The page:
“Currently, 26 states have enacted laws that prohibit the sale of electronic cigarettes to minors and retailers are abiding by those laws and their own business practices to prevent the sale of electronic cigarettes to minors,” Briant said. “The CDC’s claim that electronic cigarette use has more than doubled among middle and high school students from 2011 to 2012 is a generalization and may not be supported by the NYTS data. The NYTS statistics relied on by the CDC to estimate how many youth use electronic cigarettes, including middle and high school students who currently use e-cigarettes and those who have used an e-cigarette just once. This means that the CDC’s claim that electronic cigarette use has doubled among underage youth is likely overstated since students who used the product one time may no longer be using e-cigarettes.”
Moreover, NATO has not seen the actual 2012 NYTS study itself—only the summary that has been provided by the CDC. “NATO does not support the sale of e-cigs to underage consumers,” Briant said. “However, NATO members firmly stand behind the right of adults to purchase e-cigarettes, particularly when they are looking for assistance in ‘stepping down’ from smoking traditional cigarettes. We hope any future regulations proposed by the FDA will not interfere with the right of adults to choose what, at least at this time, appears to be a less harmful alternative to traditional cigarettes.”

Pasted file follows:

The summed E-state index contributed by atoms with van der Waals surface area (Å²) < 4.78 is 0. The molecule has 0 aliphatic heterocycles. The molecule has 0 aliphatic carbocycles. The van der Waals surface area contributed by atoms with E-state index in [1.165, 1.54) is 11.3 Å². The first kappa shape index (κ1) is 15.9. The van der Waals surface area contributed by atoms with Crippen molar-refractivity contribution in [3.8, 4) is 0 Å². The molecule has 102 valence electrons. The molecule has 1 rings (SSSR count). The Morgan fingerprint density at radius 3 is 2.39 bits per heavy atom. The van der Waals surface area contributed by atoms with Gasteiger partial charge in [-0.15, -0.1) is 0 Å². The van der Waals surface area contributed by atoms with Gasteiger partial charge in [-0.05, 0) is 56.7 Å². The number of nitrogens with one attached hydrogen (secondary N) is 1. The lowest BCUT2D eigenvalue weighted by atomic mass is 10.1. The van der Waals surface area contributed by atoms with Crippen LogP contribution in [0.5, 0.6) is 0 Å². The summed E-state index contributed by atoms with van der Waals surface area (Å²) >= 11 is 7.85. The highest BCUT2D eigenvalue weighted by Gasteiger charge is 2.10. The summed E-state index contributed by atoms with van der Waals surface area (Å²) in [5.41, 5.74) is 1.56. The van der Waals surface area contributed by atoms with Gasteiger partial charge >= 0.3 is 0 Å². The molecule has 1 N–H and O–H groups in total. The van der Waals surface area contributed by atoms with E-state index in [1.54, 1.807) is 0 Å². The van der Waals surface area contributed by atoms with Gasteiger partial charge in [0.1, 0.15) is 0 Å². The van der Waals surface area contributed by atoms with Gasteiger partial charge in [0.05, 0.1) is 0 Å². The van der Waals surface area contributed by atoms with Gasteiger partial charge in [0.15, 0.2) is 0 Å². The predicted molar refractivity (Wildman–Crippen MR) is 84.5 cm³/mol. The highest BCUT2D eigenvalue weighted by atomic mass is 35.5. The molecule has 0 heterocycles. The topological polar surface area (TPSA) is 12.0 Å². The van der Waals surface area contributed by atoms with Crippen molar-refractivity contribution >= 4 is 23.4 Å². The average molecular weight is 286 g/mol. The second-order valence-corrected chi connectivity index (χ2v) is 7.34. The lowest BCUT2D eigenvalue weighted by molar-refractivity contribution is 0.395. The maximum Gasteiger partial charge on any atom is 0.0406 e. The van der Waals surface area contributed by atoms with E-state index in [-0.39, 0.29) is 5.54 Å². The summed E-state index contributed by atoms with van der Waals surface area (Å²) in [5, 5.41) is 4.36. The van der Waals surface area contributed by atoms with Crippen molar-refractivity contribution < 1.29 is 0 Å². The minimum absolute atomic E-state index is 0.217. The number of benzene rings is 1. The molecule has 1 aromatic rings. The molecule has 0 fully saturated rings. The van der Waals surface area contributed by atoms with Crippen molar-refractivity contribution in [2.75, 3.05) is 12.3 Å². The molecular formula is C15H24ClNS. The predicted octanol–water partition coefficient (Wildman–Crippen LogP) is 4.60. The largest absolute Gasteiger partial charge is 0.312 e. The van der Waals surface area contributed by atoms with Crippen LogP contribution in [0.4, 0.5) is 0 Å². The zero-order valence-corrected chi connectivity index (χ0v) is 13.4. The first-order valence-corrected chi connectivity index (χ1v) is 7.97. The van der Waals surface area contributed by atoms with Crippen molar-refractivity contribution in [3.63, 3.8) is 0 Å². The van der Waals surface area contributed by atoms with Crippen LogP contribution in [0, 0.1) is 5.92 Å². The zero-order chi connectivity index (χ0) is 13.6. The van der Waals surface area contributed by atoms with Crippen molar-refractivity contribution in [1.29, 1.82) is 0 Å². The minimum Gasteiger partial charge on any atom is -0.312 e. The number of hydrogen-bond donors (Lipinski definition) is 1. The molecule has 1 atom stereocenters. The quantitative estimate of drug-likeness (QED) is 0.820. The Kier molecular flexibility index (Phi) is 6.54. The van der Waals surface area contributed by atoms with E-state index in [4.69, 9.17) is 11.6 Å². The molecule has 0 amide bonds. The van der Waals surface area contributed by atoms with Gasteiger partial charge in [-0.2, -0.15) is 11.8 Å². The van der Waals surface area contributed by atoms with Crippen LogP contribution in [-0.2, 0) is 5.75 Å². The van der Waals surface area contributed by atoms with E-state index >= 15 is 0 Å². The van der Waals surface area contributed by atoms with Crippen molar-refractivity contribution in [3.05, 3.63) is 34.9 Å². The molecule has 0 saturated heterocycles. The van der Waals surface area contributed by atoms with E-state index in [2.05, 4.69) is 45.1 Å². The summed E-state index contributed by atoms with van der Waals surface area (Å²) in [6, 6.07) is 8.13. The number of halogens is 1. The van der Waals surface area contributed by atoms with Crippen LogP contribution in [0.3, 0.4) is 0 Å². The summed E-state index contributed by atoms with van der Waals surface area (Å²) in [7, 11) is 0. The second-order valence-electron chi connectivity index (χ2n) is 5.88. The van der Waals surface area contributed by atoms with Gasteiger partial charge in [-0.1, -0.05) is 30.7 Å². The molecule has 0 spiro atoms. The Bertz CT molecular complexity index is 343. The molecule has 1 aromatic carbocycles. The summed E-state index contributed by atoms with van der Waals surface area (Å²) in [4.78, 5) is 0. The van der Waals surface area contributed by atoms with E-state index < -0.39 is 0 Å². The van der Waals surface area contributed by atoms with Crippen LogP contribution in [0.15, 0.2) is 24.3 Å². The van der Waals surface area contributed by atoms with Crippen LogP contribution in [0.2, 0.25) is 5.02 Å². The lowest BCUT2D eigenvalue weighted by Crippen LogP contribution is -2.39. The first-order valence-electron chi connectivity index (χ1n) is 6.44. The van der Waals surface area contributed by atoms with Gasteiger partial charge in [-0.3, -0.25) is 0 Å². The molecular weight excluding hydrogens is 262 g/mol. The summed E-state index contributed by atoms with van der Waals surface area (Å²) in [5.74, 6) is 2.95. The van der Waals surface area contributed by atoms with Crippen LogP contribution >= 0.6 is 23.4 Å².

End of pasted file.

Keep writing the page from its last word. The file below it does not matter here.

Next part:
With 2013 coming to a close, Briant sat down with Convenience Store Decisions to look back at the tobacco legislative and regulatory actions under consideration across the country.
CSD: For the past several years, local legislative efforts have been increasing both in number and kind of retail restrictions. Has this trend continued in 2013?
TB: The short answer is yes. Local regulatory actions have continued to increase in cities and counties. As of Sept. 1, 70 cities and counties in 16 states have considered local restrictions on tobacco products.
In some cases, the local proposals have been more numerous and restrictive than state tobacco legislation. The local restrictions have included banning coupon redemption, requiring all tobacco products to be stocked out of the public’s view, limiting or reducing how may retailers are licensed to sell tobacco products, banning the sale of e-cigarettes, requiring minimum cigar package sizes, and raising the legal age to purchase tobacco to either 19 or 21 years old.
While towns in Massachusetts have proposed just under one-half of all of these local tobacco restrictions, local governments in California, Colorado, Florida, Illinois, Indiana, Iowa, Maryland, Minnesota, Nebraska, New York, North Carolina, Pennsylvania, Virginia, West Virginia and Wisconsin have also considered local tobacco restrictions.